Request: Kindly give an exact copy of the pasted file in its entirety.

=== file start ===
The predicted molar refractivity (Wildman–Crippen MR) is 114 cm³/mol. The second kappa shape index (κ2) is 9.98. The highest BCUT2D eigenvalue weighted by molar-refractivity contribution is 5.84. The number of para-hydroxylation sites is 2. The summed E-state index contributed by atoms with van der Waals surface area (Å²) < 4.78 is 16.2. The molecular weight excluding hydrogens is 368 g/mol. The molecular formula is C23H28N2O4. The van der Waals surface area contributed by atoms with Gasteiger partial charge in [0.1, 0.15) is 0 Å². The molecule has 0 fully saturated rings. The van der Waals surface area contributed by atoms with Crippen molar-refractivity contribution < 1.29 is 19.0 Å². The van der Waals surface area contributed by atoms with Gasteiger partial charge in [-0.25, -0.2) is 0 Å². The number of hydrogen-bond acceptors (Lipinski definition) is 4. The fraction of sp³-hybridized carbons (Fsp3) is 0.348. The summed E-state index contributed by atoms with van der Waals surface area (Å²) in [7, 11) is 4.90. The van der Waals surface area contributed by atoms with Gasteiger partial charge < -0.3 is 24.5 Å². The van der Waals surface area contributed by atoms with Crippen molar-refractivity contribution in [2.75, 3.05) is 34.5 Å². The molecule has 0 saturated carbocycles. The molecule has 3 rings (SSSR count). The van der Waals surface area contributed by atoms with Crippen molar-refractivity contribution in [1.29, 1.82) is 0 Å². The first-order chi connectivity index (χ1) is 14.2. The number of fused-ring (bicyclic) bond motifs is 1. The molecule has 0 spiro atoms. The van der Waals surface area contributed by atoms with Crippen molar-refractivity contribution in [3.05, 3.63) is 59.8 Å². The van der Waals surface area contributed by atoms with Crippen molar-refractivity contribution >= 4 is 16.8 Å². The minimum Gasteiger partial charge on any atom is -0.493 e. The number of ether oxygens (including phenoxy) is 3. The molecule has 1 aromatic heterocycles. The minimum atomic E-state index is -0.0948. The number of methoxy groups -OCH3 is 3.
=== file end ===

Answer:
The predicted molar refractivity (Wildman–Crippen MR) is 114 cm³/mol. The second kappa shape index (κ2) is 9.98. The highest BCUT2D eigenvalue weighted by molar-refractivity contribution is 5.84. The number of para-hydroxylation sites is 2. The summed E-state index contributed by atoms with van der Waals surface area (Å²) < 4.78 is 16.2. The molecular weight excluding hydrogens is 368 g/mol. The molecular formula is C23H28N2O4. The van der Waals surface area contributed by atoms with Gasteiger partial charge in [0.1, 0.15) is 0 Å². The molecule has 0 fully saturated rings. The van der Waals surface area contributed by atoms with Crippen molar-refractivity contribution < 1.29 is 19.0 Å². The van der Waals surface area contributed by atoms with Gasteiger partial charge in [-0.25, -0.2) is 0 Å². The number of hydrogen-bond acceptors (Lipinski definition) is 4. The fraction of sp³-hybridized carbons (Fsp3) is 0.348. The summed E-state index contributed by atoms with van der Waals surface area (Å²) in [7, 11) is 4.90. The van der Waals surface area contributed by atoms with Gasteiger partial charge < -0.3 is 24.5 Å². The van der Waals surface area contributed by atoms with Crippen molar-refractivity contribution in [2.75, 3.05) is 34.5 Å². The molecule has 0 saturated carbocycles. The molecule has 3 rings (SSSR count). The van der Waals surface area contributed by atoms with Crippen molar-refractivity contribution in [1.29, 1.82) is 0 Å². The first-order chi connectivity index (χ1) is 14.2. The number of fused-ring (bicyclic) bond motifs is 1. The molecule has 0 spiro atoms. The van der Waals surface area contributed by atoms with Crippen molar-refractivity contribution in [3.05, 3.63) is 59.8 Å². The van der Waals surface area contributed by atoms with Crippen molar-refractivity contribution >= 4 is 16.8 Å². The minimum Gasteiger partial charge on any atom is -0.493 e. The number of ether oxygens (including phenoxy) is 3. The molecule has 1 aromatic heterocycles. The minimum atomic E-state index is -0.0948. The number of methoxy groups -OCH3 is 3.